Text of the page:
Walter Energy is the latest firm to give up the ghost in the beleaguered coal patch. The latest victim of rock-bottom coal prices, natural gas competition, and regulations, Walter Energy Inc., filed for chapter 11 bankruptcy protection on Wednesday. Of note, the firm is attempting a fast-track restructuring process that would essentially give ownership of the company to senior creditors.
The firm has been unable to overcome the sharp drop in coal prices and relatively high labor costs, and has presented a plan to swap senior creditors’ debt for ownership of the company in a restructuring that will likely leave junior creditors with little to nothing and significantly cut back on labor and pension expenses.
Walter noted in its statement that it would undertake a sale of its assets through a court-supervised auction if the current restructuring plan was not approved.
Statement from Walter Energy CEO
“In the face of ongoing depressed conditions in the market for met coal, we must do what is necessary to adapt to the new reality in our industry,” Walter Energy CEO Walt Scheller said in a statement released on Wednesday.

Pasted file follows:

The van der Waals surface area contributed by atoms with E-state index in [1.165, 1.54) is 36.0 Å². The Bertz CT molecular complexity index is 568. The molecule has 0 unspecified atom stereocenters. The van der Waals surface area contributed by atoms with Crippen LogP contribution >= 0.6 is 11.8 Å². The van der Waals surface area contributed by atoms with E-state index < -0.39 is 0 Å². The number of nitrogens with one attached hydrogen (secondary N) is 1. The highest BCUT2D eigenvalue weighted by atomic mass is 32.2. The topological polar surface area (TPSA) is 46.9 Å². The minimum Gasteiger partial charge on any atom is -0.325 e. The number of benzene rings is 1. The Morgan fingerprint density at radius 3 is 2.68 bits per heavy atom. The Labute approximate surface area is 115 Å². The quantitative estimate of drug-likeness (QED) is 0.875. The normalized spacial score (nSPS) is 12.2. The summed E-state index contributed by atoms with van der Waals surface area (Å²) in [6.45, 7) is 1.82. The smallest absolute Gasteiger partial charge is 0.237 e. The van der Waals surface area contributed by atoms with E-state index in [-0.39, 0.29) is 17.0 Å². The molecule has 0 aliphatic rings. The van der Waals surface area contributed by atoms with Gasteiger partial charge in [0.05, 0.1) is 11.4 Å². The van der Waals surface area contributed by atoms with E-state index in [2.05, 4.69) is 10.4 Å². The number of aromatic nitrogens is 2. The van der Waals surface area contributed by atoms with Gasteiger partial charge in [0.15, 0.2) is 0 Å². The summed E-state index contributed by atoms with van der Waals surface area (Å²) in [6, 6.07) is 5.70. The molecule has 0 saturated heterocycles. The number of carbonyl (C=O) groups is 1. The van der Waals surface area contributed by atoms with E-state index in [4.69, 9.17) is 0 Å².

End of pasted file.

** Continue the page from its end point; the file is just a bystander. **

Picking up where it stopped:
More on Walter Energy bankruptcy
In legal filings related to the bankruptcy, CFO William G. Harvey noted the problems in the coal market and also “crippling legacy labor costs, principally in the form of medical benefits and pension obligations, as well as insupportable hourly labor costs.”
The company noted that it has sufficient cash to guarantee that vendors and suppliers will be paid in full during the reorganization. Court filings show the firm had $270 million in cash on hand as of the end of June. The company’s 22 affiliates all also filed for bankruptcy on Wednesday.
The firm issued a warning in May of this year that it might consider a chapter 11 bankruptcy filing if it couldn’t reach a deal with creditors to restructure its $3 billion debt. The company missed a bond interest payment in June, triggering a 30-day default grace period that was up on Wednesday.
The collapse in coal prices over the last few years has nearly all major coal miners bleeding cash and struggling with debt from earlier acquisitions. Analysts point out that demand for coal in the U.S. has continued to slip given competition from cheap and cleaner-burning natural gas.